This story creates a sense that this experimental approach is about to change the course of heart medicine and that, so far, it has only been made available to a very lucky few. The story notes that a “study researcher … could barely contain his excitement in an interview with WebMD.” It’s the job of journalism to dispassionately evaluate evidence and provide necessary context and caveats. But our reviewers thought too much of the uncontained excitement came through without enough of the C words.
The American Heart Association’s Scientific Sessions is one of the largest medical conferences in the world, generating a lot of overly effusive coverage every year. As difficult as it may be, reporters need to work especially hard during conferences to find independent sources who can provide cautious analysis of a study’s results, especially when a study is this small and has potential pitfalls built into the study’s design.
Although symptomatic treatment of heart failure has improved, the underlying disorder remains a progressive disease with no cure. The use of cardiac stem cells to repair heart muscle damage is a potentially exciting new development. But it is very early in its development.
The story makes no mention of costs. Because this is a phase 1 study, no costs can be determined at this stage. Needless to say, the costs are likely, however, to be significant. There is widespread concern that when stem cell therapies do become available for some conditions that they will be cost prohibitive. The reason so many stem cell studies have enrolled so few patients is, in part, because research costs are so high, and that translates into higher costs for patients down the road.
The story could have benefited from an info-graphic to break down all the numbers of patients used at various times in the story: 20 enrolled, “results are in for only the first 16,” 14 patients analyzed so far, 8 seen for one year. Wouldn’t that have been much more clear than scattering all of these numbers throughout the story? That makes it difficult to understand the scope of the benefits. The story spends a lot of time talking about just one patient and, in an unusual move for a study like this, the story names the patient: Michael Jones.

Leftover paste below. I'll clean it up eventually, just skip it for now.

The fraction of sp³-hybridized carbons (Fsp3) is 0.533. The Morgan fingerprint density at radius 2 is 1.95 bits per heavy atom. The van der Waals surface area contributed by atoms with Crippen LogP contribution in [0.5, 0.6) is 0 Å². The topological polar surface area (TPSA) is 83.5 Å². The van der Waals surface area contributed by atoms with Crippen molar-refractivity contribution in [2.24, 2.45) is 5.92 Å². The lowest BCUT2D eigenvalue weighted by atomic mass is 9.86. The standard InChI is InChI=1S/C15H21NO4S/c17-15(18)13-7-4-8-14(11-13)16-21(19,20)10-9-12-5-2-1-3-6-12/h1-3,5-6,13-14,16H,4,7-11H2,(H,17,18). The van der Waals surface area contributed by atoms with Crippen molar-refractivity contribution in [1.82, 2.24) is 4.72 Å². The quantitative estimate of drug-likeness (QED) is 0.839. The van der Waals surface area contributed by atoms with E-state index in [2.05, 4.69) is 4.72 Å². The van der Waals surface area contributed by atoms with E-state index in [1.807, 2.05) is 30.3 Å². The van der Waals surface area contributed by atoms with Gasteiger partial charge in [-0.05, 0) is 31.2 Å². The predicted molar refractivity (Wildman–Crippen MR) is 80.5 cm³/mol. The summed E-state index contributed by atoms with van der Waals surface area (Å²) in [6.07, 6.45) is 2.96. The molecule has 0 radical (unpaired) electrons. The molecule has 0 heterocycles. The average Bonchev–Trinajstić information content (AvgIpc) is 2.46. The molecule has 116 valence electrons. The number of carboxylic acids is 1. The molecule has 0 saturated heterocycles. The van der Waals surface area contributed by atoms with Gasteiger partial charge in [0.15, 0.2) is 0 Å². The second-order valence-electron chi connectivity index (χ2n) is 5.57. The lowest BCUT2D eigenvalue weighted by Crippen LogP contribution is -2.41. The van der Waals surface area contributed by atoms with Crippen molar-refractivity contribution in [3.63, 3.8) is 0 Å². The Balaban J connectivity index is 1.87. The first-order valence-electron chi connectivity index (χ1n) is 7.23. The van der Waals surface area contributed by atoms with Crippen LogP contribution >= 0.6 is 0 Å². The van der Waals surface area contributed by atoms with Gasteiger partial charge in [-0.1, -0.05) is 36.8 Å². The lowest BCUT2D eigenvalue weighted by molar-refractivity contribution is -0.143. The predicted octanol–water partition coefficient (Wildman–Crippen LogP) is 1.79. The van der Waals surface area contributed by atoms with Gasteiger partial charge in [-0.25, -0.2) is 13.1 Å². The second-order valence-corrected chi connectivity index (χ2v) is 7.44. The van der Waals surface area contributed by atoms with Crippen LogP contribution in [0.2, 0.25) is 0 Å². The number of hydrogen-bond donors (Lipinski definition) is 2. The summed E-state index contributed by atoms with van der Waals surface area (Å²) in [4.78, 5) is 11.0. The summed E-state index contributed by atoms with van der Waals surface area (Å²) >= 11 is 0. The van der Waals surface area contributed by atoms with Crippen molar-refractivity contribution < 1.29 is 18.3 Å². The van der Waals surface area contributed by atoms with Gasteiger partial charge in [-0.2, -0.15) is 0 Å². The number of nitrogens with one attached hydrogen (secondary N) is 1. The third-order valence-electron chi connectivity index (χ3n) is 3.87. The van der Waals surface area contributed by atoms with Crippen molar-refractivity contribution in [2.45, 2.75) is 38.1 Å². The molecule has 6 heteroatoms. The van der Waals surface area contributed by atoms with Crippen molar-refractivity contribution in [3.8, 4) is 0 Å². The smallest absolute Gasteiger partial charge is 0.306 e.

This anecdote may not reflect the results seen to date in all the subjects treated. Preliminary results can be statistically important but may not be clinically important in the long run. The researchers saw an improvement in the ejection fraction in subjects treated (on average going from 30.3% to 38.5%) It should be noted that to be enrolled, all patients needed to have an ejection fraction of less than 40%. So, in spite of the improvement, the subjects on average still had severe heart failure at the end of this phase of the study.
The story says that there were no side effects from the treatments. We would have liked to have seen more detail on how long the patients were followed (we’re only told that 8 have been followed for one year) and the types of side effects one might expect with this type of therapy. The subjects underwent cardiac surgery during which time cardiac tissue was recovered and the stem cells were injected into the heart via a catheter. Each procedure carries the potential for harm. In reporting on such a small, short-term study, we think the potential for harm is worth at least a line.